As detail view pages go, this one is pretty plain. No mapping or any of that, but it’s functional. TweetLister mentions the potential for search-engine optimization value from the links provided on the landing page. While any link is alright, the coding of the page (I’ll spare you details of the perils of table-based HTML for another time) and anchor text (the words that are clickable) of links inhibit the SEO potential of those links. All the same, you should use them if you choose to use TweetLister.
So I bet that some of you have noticed that to get the use of the previous two features, you’ve handed over a fair bit of information about a property. TweetLister also runs its own search engine on the listings that it is gathering. Visitors can enter the parameters of their search and get matching results from TweetLister.
As with the #tl hashtag I don’t see this as a big benefit right now. And given that all the results shown by the TweetLister Search will be the landing pages on the TweetLister site, perhaps some won’t consider this feature much of a benefit at all.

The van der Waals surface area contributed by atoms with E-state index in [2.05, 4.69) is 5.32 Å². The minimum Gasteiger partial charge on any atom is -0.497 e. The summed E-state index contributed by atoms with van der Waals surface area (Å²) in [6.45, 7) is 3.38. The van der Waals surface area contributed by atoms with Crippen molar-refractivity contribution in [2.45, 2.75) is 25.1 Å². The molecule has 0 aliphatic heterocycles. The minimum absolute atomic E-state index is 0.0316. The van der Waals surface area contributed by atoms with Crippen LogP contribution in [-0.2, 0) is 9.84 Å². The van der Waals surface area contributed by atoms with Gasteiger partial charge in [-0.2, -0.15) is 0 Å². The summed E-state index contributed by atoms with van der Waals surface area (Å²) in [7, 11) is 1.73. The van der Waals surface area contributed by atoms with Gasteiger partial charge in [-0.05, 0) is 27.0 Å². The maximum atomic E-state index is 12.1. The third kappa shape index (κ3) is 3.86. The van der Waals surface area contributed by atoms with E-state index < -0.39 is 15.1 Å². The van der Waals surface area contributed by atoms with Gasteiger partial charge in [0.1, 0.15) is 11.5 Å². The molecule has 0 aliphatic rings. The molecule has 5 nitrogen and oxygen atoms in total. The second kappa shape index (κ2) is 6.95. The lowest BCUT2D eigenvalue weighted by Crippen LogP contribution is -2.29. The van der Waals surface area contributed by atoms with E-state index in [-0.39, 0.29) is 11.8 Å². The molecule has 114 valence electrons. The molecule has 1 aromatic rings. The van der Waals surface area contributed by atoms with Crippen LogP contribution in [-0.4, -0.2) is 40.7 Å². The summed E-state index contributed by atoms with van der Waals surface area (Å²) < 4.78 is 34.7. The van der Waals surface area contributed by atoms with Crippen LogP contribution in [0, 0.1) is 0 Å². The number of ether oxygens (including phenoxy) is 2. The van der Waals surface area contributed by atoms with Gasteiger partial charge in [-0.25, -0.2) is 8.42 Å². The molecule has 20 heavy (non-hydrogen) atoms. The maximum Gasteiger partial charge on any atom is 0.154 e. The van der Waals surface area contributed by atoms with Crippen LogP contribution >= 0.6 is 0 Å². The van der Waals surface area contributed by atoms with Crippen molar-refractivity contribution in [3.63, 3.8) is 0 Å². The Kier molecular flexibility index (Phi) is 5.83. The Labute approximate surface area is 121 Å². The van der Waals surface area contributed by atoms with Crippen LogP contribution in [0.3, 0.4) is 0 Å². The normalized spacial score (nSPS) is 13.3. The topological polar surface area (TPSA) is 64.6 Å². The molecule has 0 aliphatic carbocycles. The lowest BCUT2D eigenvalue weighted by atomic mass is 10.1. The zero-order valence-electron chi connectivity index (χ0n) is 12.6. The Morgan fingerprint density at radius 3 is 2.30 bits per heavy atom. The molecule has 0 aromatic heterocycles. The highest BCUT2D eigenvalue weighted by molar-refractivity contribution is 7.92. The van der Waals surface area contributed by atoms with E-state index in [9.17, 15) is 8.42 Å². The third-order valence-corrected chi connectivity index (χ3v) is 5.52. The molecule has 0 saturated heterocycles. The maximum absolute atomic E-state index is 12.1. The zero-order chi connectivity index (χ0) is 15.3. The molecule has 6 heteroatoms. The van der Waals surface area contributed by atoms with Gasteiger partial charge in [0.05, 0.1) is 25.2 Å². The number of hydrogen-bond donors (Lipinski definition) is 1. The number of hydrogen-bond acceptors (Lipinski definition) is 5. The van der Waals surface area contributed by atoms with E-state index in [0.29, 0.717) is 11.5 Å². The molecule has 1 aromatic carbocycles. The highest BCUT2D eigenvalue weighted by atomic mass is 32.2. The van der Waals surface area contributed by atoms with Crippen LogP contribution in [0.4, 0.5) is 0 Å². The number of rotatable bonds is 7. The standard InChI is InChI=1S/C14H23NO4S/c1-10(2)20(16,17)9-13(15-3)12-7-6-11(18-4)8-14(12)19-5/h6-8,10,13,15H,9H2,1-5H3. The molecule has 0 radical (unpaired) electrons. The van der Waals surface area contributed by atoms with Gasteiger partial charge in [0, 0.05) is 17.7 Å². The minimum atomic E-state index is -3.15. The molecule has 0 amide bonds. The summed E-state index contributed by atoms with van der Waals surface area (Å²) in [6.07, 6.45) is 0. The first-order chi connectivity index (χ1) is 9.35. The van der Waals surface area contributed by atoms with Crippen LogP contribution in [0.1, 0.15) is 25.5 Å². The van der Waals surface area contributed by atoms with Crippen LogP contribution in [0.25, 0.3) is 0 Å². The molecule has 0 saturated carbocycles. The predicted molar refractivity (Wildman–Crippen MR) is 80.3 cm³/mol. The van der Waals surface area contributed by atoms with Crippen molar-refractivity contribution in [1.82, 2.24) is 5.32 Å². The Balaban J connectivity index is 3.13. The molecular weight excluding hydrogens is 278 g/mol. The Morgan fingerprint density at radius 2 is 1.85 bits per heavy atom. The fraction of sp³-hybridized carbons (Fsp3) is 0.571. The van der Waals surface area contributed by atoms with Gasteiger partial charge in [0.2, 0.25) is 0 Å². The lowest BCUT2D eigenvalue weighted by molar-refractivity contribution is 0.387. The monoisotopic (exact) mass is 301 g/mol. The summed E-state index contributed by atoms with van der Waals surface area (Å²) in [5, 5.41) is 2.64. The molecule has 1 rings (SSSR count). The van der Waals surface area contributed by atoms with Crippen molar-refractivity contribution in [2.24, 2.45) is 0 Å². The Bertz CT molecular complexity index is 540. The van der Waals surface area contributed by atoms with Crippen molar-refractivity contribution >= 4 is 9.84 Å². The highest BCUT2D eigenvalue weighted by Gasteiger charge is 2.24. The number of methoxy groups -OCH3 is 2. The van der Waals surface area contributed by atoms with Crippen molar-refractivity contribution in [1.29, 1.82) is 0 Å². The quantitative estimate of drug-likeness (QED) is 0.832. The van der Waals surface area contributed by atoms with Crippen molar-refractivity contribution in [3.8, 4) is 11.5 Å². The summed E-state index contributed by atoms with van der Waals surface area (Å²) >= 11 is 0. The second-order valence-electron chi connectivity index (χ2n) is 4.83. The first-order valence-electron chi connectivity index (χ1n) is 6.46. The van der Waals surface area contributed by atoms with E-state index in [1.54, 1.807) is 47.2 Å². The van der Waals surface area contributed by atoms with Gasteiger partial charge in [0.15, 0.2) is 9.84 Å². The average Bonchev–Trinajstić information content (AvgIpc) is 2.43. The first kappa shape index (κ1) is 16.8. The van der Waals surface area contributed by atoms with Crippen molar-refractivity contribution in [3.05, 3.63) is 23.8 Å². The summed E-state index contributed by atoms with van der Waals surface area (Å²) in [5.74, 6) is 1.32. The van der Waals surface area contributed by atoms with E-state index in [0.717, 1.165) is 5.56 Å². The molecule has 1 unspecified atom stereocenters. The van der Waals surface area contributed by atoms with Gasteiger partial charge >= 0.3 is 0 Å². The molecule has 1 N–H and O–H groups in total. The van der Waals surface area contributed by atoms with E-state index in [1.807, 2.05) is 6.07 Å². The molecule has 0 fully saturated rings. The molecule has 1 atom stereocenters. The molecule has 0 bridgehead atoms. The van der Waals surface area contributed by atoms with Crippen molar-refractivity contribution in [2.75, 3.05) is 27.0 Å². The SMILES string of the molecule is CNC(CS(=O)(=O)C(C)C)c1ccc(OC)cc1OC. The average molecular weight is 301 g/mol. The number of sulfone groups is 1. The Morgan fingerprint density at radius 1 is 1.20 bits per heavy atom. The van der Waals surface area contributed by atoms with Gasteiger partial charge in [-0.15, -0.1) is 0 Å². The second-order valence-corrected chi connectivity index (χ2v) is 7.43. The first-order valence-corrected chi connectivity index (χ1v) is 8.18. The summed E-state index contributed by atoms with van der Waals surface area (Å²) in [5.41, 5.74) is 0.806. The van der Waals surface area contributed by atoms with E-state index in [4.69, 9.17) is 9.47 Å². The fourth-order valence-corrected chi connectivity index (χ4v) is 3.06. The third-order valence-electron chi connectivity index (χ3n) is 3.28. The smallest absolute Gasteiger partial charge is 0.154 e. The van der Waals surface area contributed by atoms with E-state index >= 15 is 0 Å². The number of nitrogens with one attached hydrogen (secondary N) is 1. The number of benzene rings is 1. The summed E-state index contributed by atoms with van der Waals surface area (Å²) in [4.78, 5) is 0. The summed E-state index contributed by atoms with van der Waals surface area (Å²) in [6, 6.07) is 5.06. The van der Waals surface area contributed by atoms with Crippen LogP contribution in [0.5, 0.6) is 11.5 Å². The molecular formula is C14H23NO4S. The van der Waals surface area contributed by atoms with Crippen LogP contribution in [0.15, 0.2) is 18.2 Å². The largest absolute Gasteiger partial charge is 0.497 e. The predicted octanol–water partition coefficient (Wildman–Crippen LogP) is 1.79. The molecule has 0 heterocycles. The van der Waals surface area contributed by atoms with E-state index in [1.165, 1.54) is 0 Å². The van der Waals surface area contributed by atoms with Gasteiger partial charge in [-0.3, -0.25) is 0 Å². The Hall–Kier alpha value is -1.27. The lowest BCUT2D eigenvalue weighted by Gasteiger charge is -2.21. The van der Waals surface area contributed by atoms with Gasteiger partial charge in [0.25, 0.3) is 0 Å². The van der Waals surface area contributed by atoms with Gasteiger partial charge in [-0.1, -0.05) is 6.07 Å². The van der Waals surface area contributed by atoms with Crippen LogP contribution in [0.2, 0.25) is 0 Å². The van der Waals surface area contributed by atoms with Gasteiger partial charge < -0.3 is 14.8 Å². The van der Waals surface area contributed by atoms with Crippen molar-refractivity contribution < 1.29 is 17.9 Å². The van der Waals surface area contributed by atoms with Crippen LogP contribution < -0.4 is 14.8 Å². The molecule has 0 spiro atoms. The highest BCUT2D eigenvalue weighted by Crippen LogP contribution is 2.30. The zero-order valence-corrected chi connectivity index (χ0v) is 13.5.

For now, the functionality of the search is limited by the amount of listings and by the necessity of choosing an entry for each of the search parameters. For example, you can’t just look for all property in Burlington, Vt. — you need to specify if you are looking specifically for residential or multi-family properties.
It’s not really fair to pick on beta software for having a few rough edges. But I’m not going to let that stop me. Here are some ways that I would love to see TweetLister improve:
- Include a contact message in Excel exports. Name and number is great, but knowing what they said in the message is important, too.
- Improve coding practices on landing pages — make it more customizable.
- Allow ability to customize anchor text for virtual-tour links and detail-listing links.
- Release an API (an application-programming interface, which serves as a building block for Web developers) to allow connecting Internet Data Exchange (IDX)-enabled sites and/or multiple listing services to integrate the service.